By Carla Thomas McCiure, District Administration, Jan 2013
While education research has long suggested that studying second
languages in K12 schools boosts student achievement in other content
areas, the current testing emphases on mathematics and reading has
placed foreign language instruction relatively low on district priority
lists. However, a growing body of research indicates that
second-language learning should be bumped up significantly, as
demonstrated particularly in the following areas.
Cognitive ability. Numerous studies document a
positive relationship between early second language learning and
improved mental processes, including conceptual learning (Archibald,
2006; Robinson, 1998). For example, a recent experiment with 104
six-year-olds found those who spoke two languages were better at
switching from one task to another, an indicator of their ability to
manage attention (Barac & Bialystok, 2012).
(1999) examined the test scores of 13,200 third- and fifth-grade
students in Louisiana and found that those studying a foreign language
performed better on the state assessment in English than those not
enrolled in a foreign language class, regardless of race, gender, and
overall academic performance. Curtain and Dahlberg (2004) noted in other
studies that learning a second language seems especially beneficial to
the academic achievement of children from minority and low-income
College and career readiness. One in four
institutions of higher education requires applicants to study a foreign
language to gain admission, and one in two requires students to fulfill a
language requirement during college to receive an undergraduate degree
Research and data indicate that implementing a foreign language
program that contributes to such improvements in students’ achievement
and preparedness will require schools and districts to do the following:
Establish a sequenced instructional program.
The Center for Applied Linguistics (CAL) recommends sequenced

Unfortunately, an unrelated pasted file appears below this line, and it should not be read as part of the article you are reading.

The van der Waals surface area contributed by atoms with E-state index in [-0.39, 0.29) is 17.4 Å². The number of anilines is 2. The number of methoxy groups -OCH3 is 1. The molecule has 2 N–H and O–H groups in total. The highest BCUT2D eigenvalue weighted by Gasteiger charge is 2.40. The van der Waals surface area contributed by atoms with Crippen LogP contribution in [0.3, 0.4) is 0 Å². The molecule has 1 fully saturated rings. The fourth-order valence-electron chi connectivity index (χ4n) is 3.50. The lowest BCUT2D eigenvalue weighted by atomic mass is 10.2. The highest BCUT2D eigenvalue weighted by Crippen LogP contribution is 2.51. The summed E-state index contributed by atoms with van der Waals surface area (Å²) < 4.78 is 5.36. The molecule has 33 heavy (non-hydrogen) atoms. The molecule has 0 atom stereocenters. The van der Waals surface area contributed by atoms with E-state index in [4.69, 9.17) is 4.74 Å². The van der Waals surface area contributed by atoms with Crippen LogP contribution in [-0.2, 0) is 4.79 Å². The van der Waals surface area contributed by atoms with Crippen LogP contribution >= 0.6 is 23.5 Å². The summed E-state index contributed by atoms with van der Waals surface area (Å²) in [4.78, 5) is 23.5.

preK-to-college programs of sufficient strength to help students become
highly proficient in a second language.
Children who receive second-language instruction before middle school
are more likely to speak the language fluently. Further, young children
who master a second language seem more able than monolinguals to master
additional languages later in life. A study of 60 lifelong bilinguals at
age 20 showed they learned twice as many words in an invented language
than other 20-year-olds who spoke only one language (Kaushanskaya &
Kaushanskaya, 2009). Children develop more positive attitudes toward the
target language, speakers, and culture if they are exposed to the
language by age 10. (Curtain & Dahlberg, 2004).
Provide time for instruction.
Students who receive as little as 15 minutes of foreign language
instruction daily can make significant progress if instruction is
motivating, appropriately challenging, and allows for creative use of
the language, according to a research review conducted by Archibald and
colleagues (2006). However, the researchers cautioned school
administrators in Alberta, Canada, to be realistic about what to expect
from offering 95 hours of instruction per year for six years, saying it
would not yield “functional bilingualism and fluency in the second
Offer professional development.
Because hiring highly qualified foreign language teachers is a
challenge, ongoing professional development is especially important.
Foreign language teachers need to be up-to-date on emerging
instructional methods, and language drills. The movement is toward
providing comprehensible input, using the language as a vehicle to teach
academic content, and engaging students in authentic tasks. A
comprehensible input-based method that has produced superior results,
when well executed, is Teaching Proficiency through Reading and
Storytelling (Roof & Kreutter, 2010).
Use technology wisely.
The American Council on the Teaching of Foreign Languages (ACTFL, 2012)
reports that computer-based programs are increasingly used by qualified
teachers to supplement and/or differentiate instruction, provide
practice, and connect students to native speakers of the target
Learning from Other Countries
According to a 2005 Senate Resolution, fewer than 1 in 10 U.S. adults
are fluent in a second language, compared to more than half of the
adults in Europe. Only 7 percent of U.S. adults attribute their
second-language proficiency to schooling, according to the National
Opinion Research Center’s General Social Survey (2011). In 2000, the
Center for Applied Linguistics studied 19 countries where
second-language programs are the norm. Common features were: a coherent
framework, strong leadership, designation of foreign language as a core
subject, rigorous teacher education, use of the target language(s) to
teach content, creative use of technology, and support for heritage
languages (Christian, Pufahl, & Rhodes, 2005). DAPo